No one other than President Donald Trump himself is more responsible for Wednesday’s coup attempt at the U.S. Capitol than one Joshua David Hawley, the 41-year-old junior senator from Missouri, who put out a fundraising appeal while the siege was underway.

This, Sen. Hawley, is what law-breaking and destruction look like. This is what mobs do.

This is not a protest, but a riot. One person was shot, The Washington Post reported, and lawmakers were sheltering in place.

No longer can it be asked, as George Will did recently of Hawley, “Has there ever been such a high ratio of ambition to accomplishment?”

Hawley’s actions in the last week had such impact that he deserves an impressive share of the blame for any blood that’s shed.

Hawley was first to say that he would oppose the certification of Joe Biden’s Electoral College win. That action, motivated by ambition, set off much that followed — the rush of his fellow presidential aspirant Texas Sen. Ted Cruz and other members of the Sedition Caucus to put a show of loyalty to the president above all else.

After mayhem broke out, Hawley put out this uncharacteristically brief statement: “Thank you to the brave law enforcement officials who have put their lives on the line. The violence must end, those who attacked police and broke the law must be prosecuted, and Congress must get back to work and finish its job.”

So modest, Senator, failing to note your key role in inspiring this disaster.

Among those Hawley got to emulate him was Kansas Sen. Roger Marshall, whose very first act as a member of the world’s greatest deliberative body was to sell out his country by attempting to overturn the outcome of a legitimate election.

This revolt is the result, and this is where we’ve been headed from the start:

“I’m currently safe and sheltering in place while we wait to receive further instruction from Capitol Police,” tweeted U.S. Rep. Sharice Davids, a Democrat from Kansas. “Today is a dark day for our country. It’s unacceptable that we have a President who has repeatedly condoned and even encouraged this despicable behavior. It must stop.”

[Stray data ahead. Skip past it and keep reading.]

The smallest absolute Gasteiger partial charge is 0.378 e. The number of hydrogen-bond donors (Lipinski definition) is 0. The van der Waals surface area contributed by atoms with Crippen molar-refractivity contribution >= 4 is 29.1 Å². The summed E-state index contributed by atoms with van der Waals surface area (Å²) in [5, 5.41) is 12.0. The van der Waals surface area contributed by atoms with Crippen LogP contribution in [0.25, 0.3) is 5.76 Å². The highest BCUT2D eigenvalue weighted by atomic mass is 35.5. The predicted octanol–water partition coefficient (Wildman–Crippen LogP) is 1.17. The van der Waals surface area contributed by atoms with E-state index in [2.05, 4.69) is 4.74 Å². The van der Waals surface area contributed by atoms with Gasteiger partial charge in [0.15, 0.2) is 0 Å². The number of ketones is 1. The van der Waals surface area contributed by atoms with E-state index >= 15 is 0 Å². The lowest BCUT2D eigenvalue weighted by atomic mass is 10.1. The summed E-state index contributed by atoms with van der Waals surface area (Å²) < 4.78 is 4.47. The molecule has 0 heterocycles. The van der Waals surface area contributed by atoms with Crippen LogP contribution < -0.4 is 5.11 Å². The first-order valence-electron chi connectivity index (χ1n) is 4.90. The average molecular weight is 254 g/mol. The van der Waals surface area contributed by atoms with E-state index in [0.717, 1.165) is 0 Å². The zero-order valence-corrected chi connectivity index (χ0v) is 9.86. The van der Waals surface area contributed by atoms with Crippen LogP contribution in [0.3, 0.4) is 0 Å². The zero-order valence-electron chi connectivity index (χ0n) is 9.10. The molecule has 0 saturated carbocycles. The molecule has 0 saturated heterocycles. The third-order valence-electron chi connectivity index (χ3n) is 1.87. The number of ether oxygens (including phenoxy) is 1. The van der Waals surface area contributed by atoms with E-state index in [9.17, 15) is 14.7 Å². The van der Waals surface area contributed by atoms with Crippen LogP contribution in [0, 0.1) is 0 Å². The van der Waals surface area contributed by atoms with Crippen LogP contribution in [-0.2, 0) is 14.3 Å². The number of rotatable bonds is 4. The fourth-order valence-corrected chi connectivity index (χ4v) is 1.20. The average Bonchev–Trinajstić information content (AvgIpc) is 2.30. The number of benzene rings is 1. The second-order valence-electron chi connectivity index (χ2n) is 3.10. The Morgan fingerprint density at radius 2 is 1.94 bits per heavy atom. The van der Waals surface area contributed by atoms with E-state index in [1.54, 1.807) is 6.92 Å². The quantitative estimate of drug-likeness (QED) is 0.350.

We’ll say again what Davids is too polite to say: Trump did not manage this madness on his own. Far from it.

Just before the putsch began, Senate Majority Leader Mitch McConnell said sadly that we need to once again work from an agreed upon set of facts. Only now has he noticed that lying to the public on a daily basis poisons democracy.

“People have taken this too far,” House Minority Leader Kevin McCarthy said on Fox News. Until he had to run for cover, McCarthy was fine with this sick stunt.

U.S. Rep. Andy Barr, a Republican from Kentucky, said in a statement, “Today’s events at the U.S. Capitol are tragic, outrageous, and devastating. They are wholly inconsistent with the values of our constitutional Republic.”

Yes, they are. But they are wholly consistent with Trump’s calls to overturn this election to address nonexistent fraud. And they are wholly predictable, given the failure of most Republicans to dispute these baseless claims.

When we wrote that Hawley’s actions were dangerous — and that those of Missouri Sen. Roy Blunt and others were too, in their pretending for far too long that the election wasn’t over — some readers found that absurd. “Oh my goodness, how will democracy and our country survive?” one reader wrote in sarcasm. “How will Biden possibly govern? The Star editorial board’s hysteria over nothing is approaching CNN levels.”

No doubt plenty of Americans will see even this free-for-all in the temple of democracy as defensible. And those of you who have excused all of the brazen lawlessness of this administration can take a little bit credit for these events, too. They couldn’t have done it without you.


About opinions in the Missourian: The Missourian’s Opinion section is a public forum for the discussion of ideas. The views presented in this piece are those of the author and do not necessarily reflect the views of the Missourian or the University of Missouri. If you would like to contribute to the Opinion page with a response or an original topic of your own, visit our submission form.

Recommended for you